Wednesday, March 17, 2010

Street Food II, acarajé & abará

11 Oct 2009

Acarajé is one of the MOST traditional Bahian anything. It's an icon and so are the women who traditionally make them. They are called "Baianas" :). They are usually dressed in all white big skirts, shirts and a head scarf. Like most current Brazil is influenced by the history of colonization and slavery, so does the making of acarajé.
When Brazil was going through the exruciatingly slow process of emancipation of slavery, (it took centuries!) there were some free Black people who were either free because of the "Free womb" law, or because they paid their "masters" a satisfactory amount. This was one of the things that people did to earn money. Women were sometimes sent out to sell fruits on the streets for their masters who would receive most of the profit but sometimes they kept a little bit for themselves. Or there would be these groups juntos that were made up of several slaves and freed and they would all pitch in to buy people's freedom one by one but this way it was much faster than each individual waiting to accumulate enough money.

Then when slavery was abolished, there was no assistance from the government at all for all of these now unemployed people who now had to face racism. However many women, who came to be called ganhadeiras, found out ways to enter the business arena and it was usually by selling their products, sometimes fruits, and food like Acarajé, which is actually traditionally from Nigeria, and Ghana, Africa. It is still found in those countries and prepared almost exactly the same.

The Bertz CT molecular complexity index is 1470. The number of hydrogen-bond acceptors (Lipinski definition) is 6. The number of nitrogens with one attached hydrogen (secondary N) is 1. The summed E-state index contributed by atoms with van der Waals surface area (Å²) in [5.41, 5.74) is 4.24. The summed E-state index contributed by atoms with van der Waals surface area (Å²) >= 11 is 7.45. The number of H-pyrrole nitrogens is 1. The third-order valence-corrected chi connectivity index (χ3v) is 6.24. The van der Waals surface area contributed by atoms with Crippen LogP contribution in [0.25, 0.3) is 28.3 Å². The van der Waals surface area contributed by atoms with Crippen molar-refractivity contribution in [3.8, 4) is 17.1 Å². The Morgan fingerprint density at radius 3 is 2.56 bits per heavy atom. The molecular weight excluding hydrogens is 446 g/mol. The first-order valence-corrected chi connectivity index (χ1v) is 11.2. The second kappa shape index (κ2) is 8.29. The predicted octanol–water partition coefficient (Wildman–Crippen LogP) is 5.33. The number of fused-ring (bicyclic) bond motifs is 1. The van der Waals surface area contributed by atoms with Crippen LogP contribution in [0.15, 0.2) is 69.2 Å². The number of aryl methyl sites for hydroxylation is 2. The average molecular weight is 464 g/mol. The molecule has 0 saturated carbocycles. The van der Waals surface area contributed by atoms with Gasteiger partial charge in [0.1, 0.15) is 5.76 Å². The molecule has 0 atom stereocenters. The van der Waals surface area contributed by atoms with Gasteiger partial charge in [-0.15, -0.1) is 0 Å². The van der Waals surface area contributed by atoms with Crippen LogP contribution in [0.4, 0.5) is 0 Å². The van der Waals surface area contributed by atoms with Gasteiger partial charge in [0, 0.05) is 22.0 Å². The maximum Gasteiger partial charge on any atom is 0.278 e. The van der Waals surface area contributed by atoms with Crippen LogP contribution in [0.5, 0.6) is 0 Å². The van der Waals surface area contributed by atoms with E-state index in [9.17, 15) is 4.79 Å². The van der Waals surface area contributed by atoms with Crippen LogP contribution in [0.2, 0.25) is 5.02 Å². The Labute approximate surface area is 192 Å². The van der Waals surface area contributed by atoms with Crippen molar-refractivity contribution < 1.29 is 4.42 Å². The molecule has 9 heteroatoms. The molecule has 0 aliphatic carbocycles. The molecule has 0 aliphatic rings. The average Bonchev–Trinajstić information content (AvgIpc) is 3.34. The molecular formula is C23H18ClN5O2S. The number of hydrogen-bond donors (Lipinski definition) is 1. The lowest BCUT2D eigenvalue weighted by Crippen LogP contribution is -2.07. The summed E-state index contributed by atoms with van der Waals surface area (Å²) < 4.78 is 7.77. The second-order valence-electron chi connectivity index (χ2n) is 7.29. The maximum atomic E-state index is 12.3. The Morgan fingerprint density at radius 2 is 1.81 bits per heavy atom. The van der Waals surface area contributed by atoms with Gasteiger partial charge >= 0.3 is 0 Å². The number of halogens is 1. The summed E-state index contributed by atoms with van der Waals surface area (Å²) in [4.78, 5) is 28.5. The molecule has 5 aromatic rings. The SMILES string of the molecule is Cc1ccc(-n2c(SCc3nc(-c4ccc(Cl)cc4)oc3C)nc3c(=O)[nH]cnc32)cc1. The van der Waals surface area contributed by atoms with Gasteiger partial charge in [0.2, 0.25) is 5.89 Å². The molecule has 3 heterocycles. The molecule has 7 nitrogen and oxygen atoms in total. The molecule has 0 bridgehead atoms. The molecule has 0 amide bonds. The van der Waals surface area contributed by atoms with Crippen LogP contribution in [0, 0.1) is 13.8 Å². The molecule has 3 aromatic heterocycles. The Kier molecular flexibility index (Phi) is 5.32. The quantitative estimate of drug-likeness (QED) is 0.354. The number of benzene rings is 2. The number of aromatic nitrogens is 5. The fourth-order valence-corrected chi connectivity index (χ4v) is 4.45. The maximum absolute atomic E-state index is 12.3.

These ganhadeiras were actually where hollywood and industries got their ideas about the fruit hats. Because the ganhadeiras would carry the basket of the fruits they were selling on top of their heads.
This was the inspiration for Carmen Miranda:

Very interesting that this Portuguese-born White woman became the face for not only Brazil but all of South/Latin America.
And Chiquita Banana followed suit:
So after the little history lesson this is Acarajé

A video on how it's made. There is a black eyed peas or beans made into a paste with ground dried shrimp and then it is fried in dendê (palm) oil which is very flavorful in itself. Then it is usually cut open and stuffed with tomatoes, shrimp, vatapá and carurú, which I've described before and are pictured below:

They work into the night too.


This one is the exact same thing except it is not fried, but wrapped in banana leaf and steamed much like tamales.

(This picture just shows a better view of the condiments)

I personally think that fried one is better, but abara is probably more healthful. But they're both worth trying if you're in Bahia or Rio de Janeiro.

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